G20 economies grow in late 2012, despite dip in Europe
AFPPARIS -- Economic growth in G20 countries climbed by 0.5 percent in the fourth quarter of 2012, slowing only slightly from the 0.6 percent pace recorded in the previous three-month period despite heavy contractions across Europe, preliminary estimates from the OECD showed Wednesday.
March 15, 2013, 1:02 pm TWN
For the full year 2012, the Organisation for Economic Co-operation and Development (OECD) said that gross domestic product (GDP) in the G20 group of 20 major global economies expanded by 2.8 percent, down from 3.8 percent a year earlier.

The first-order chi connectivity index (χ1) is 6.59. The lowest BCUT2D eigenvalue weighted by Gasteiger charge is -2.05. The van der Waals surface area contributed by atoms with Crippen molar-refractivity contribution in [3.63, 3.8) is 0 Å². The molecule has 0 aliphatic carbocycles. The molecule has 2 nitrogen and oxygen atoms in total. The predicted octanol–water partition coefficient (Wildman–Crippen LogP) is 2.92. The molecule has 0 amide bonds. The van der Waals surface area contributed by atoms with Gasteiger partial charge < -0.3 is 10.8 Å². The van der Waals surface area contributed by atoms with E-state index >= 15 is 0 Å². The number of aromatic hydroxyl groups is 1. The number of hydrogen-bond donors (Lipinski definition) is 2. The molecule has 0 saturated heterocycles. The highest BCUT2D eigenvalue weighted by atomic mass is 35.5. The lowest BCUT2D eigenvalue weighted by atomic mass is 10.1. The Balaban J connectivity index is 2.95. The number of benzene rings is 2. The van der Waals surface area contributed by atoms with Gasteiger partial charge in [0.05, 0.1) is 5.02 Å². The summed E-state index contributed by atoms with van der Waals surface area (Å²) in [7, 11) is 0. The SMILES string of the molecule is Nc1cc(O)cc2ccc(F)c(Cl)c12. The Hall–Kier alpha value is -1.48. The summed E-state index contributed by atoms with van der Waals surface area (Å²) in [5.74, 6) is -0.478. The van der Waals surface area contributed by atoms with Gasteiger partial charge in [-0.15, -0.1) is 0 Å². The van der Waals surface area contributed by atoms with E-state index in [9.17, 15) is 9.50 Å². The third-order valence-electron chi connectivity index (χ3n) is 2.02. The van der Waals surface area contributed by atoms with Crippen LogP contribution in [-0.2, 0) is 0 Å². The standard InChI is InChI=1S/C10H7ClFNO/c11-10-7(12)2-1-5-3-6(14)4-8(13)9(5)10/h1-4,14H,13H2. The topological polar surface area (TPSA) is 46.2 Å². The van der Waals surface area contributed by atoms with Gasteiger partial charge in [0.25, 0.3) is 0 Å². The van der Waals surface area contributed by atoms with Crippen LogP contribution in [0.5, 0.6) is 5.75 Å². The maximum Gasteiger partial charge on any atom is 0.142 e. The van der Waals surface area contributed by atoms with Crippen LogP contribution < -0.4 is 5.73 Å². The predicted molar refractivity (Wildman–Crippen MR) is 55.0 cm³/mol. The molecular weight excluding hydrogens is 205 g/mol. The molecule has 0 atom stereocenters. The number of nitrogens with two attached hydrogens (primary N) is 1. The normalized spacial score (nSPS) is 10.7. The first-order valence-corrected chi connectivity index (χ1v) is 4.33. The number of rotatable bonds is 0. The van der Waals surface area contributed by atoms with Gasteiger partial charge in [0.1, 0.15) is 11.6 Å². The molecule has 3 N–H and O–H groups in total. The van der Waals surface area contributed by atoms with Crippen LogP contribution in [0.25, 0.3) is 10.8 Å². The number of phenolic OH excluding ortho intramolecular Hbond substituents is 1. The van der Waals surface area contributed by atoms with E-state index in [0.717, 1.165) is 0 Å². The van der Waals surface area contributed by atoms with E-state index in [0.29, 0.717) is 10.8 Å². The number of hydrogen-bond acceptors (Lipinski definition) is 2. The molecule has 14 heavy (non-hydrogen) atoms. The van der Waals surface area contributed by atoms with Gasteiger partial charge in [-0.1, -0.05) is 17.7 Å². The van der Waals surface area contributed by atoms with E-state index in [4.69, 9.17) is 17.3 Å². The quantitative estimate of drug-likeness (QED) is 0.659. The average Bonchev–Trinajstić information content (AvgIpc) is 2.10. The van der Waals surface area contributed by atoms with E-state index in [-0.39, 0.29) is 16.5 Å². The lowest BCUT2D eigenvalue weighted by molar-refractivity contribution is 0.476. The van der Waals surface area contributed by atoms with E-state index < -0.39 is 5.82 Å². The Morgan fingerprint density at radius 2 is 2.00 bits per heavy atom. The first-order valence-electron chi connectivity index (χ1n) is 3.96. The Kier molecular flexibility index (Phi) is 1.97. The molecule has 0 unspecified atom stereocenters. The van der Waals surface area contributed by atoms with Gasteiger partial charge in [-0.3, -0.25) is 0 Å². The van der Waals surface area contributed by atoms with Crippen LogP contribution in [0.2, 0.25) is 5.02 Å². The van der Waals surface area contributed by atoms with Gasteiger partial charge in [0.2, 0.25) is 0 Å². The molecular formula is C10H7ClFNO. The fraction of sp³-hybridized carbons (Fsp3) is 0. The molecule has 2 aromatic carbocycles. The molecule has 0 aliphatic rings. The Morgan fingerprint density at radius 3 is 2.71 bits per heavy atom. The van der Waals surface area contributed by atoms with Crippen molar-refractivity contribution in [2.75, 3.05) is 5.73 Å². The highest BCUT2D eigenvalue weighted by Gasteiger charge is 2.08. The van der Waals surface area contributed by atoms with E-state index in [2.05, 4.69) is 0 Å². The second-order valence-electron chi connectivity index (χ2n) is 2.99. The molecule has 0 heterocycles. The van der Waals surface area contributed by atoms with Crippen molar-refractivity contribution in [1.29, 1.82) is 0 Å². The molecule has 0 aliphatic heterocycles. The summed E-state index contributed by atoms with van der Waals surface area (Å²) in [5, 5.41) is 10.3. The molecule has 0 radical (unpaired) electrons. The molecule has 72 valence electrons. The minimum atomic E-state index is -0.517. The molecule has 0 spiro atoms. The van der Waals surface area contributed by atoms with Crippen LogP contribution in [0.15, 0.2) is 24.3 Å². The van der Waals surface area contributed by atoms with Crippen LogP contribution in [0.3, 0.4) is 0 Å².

The OECD said that as economic trends were still diverging widely within the G20 — with China posting the strongest growth in the quarter and Italy dipping deep into negative territory — the aggregate growth rate “continues to mask” mixed patterns among the world's largest economies.
China's economy grew by 2 percent in the fourth quarter compared with the third quarter, while Italy's contracted by 0.9 percent.
The OECD said that the economies of all of the G20's European members, including Britain, France, Germany and Italy, contracted in the last quarter of 2012 compared with the previous three-month period.
Japan and the United States remained stable however, while emerging economies such as Brazil, India, Korea, Mexico, and South Africa showed higher growth, it said.